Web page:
Pioneer Banks Were Primitive

In the days of 1865, farmers were the "Lords of Creation"

The Janesville Gazette, April 7, 1909

Josiah Wright Gives Interesting Reminiscences of Early "Boom" Days of Janesville
Janesville in 1854 had three banks - the Badger State, usually called
"DIMOCK's bank"; the Central, "DOE's bank"; the Janesville City, or "BUNSTER's bank." While these several institutions were styled banks, they were what at that time in the east would be classed as brokers. Whether any except the City had a circulation I do not remember, but I think not. The bills were a neat ornamental piece of art - steel engraving, and looked as well as any currency. The banking law required a deposit of state bonds with the bank commissioner, on which the auditor would place his signature for ninety per cent of the value of the securities, making them a safe circulating medium.
The bank was not formally organized until Feb. 12, 1855 (although it had been
doing business before), with three stockholders, as follows, viz., Theodore PERRY, New York City, 83 shares, $8300; Wm. SANDERSON, Milwaukee, Wis., 84 shares, $8400; John W. HOBSON, Janesville, 83 shares, $8300.
With the above securities the circulation was obtained and the bank was known.
All that was absolutely needed was an office with the necessaries - a safe, set of books, and pen and ink. When the writer came, in 1854, Mr. Henry BUNSTER was the man at the helm. The office was a one-story little affair on the south end of the vacant lot owned by Mr. Thomas LAPPIN, who, when he built, commenced on the corner of the alley on Milwaukee street and built and finished an office, making it possible for the bank to move directly into, before the old office was removed.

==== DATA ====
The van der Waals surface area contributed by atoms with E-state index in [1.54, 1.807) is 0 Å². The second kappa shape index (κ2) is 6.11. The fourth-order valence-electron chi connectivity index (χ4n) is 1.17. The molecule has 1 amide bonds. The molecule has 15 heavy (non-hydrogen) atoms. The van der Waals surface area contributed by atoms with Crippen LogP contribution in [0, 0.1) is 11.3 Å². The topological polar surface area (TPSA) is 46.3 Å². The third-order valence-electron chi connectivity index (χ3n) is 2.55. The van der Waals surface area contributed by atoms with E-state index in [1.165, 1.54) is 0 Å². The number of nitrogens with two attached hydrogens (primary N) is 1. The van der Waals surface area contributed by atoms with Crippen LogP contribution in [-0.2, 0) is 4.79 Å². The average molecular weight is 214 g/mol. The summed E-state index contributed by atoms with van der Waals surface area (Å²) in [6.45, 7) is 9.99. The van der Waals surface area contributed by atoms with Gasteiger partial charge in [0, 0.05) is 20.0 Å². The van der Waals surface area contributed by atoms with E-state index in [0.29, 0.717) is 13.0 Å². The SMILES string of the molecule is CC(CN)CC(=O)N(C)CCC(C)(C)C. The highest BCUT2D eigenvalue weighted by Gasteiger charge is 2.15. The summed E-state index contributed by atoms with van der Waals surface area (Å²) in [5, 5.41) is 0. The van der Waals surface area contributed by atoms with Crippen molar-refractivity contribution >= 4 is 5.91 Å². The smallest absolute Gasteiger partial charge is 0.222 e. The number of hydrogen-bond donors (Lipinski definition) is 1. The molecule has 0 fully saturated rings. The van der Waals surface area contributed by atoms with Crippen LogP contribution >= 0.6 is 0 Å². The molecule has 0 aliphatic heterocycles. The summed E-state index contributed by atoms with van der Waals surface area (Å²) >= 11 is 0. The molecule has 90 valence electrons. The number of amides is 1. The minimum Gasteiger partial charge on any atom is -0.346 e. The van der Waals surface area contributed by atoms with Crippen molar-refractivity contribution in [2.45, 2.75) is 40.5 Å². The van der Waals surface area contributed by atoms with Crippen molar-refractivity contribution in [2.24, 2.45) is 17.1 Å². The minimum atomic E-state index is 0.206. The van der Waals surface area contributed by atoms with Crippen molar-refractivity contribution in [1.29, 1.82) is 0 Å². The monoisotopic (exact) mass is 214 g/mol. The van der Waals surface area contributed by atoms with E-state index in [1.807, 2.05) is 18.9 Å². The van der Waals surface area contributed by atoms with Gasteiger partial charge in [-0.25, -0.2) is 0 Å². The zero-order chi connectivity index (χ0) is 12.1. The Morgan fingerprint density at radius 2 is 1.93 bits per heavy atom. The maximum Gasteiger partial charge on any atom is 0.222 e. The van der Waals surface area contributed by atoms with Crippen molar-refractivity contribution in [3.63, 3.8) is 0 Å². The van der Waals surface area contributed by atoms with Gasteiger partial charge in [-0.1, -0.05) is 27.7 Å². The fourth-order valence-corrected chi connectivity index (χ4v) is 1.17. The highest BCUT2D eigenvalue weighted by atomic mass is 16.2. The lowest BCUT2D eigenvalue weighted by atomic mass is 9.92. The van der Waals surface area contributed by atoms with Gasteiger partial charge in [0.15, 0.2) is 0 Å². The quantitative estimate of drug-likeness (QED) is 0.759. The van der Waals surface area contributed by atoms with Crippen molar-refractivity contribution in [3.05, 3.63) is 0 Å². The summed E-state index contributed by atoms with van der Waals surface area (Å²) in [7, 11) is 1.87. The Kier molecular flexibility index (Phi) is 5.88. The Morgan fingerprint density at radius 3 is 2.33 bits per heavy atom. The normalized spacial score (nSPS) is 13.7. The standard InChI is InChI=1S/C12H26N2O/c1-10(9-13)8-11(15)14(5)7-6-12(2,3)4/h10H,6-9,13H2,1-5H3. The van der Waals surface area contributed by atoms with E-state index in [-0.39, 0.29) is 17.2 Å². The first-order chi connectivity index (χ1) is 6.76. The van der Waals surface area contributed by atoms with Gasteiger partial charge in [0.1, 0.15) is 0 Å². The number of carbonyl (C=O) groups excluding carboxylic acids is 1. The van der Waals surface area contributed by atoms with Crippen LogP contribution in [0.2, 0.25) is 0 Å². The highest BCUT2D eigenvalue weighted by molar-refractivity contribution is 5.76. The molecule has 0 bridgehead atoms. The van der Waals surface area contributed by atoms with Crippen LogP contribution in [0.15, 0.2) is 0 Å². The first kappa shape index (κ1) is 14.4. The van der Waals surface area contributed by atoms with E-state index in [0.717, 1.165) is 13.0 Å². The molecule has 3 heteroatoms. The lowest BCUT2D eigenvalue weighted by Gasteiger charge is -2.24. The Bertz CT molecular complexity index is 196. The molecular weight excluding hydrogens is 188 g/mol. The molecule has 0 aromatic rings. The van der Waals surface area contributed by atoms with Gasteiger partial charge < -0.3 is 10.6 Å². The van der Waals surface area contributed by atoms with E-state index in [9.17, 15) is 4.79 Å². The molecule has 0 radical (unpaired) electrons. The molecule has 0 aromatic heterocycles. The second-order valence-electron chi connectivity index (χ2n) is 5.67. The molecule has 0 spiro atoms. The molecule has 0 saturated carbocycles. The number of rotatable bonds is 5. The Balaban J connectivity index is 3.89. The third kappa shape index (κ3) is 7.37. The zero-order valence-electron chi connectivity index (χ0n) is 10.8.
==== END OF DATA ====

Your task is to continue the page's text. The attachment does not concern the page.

Mr. BUNSTER was an Englishman, I think, although his blarney would sometimes
make him appear to be a true son of the "Emerald Isle." The greater proportion of the farmers were Scotch and English. A Scandinavian was not known upon the streets. When they did appear, they were appreciated for their sterling worth, as they have ever since been.
Personality has much to do in making friendships. Mr. BUNSTER had in a
marked degree these social qualities and the farmers who were the "lords of creation" seemed to like him and largely gave him their business.
For some unaccountable reason Mr. BUNSTER offered the writer the office of
cashier, which was declined. I preferred the freedom of a wholesale business which necessitated my going about the country soliciting trade and making acquaintances. The travel was with a horse or horses. The country was new. The rides were not only exhilirating, but enchanting. After repeated approaches I recommended a young man living in Utica, N.Y., Mr. Samuel LIGHTBODY, who had means. He came out and accepted the position. Within a short time Mr. LIGHTBODY and the writer bought out Mr. BUNSTER and became sole owners of the bank. Alternately we would serve as tellers. The bookkeeper was without exception the most accomplished for the position it has been my privilege to know. His name was James FRAZER, son of Mr. Robert FRAZER of Milton, a true blue Scotchman. In the first place, during business hours he was silent. He was also correct in figures, a rapid writer, and withal a hand so plain that any child could read it. Very different from the present service, for at least half the departments from outside banks, when listing, one might as well try to interpret a name from an Egyptian obelisk, embellished with winged bulls.
Bankers nowadays would shrink from the work of those times. On the pass-book,
as well as the slip, deposits had to be classified - eastern exchange, gold and currency, gold a premium, exchange a discount, currency at par.
It was not long before reports would be received rating certain cities at a discount.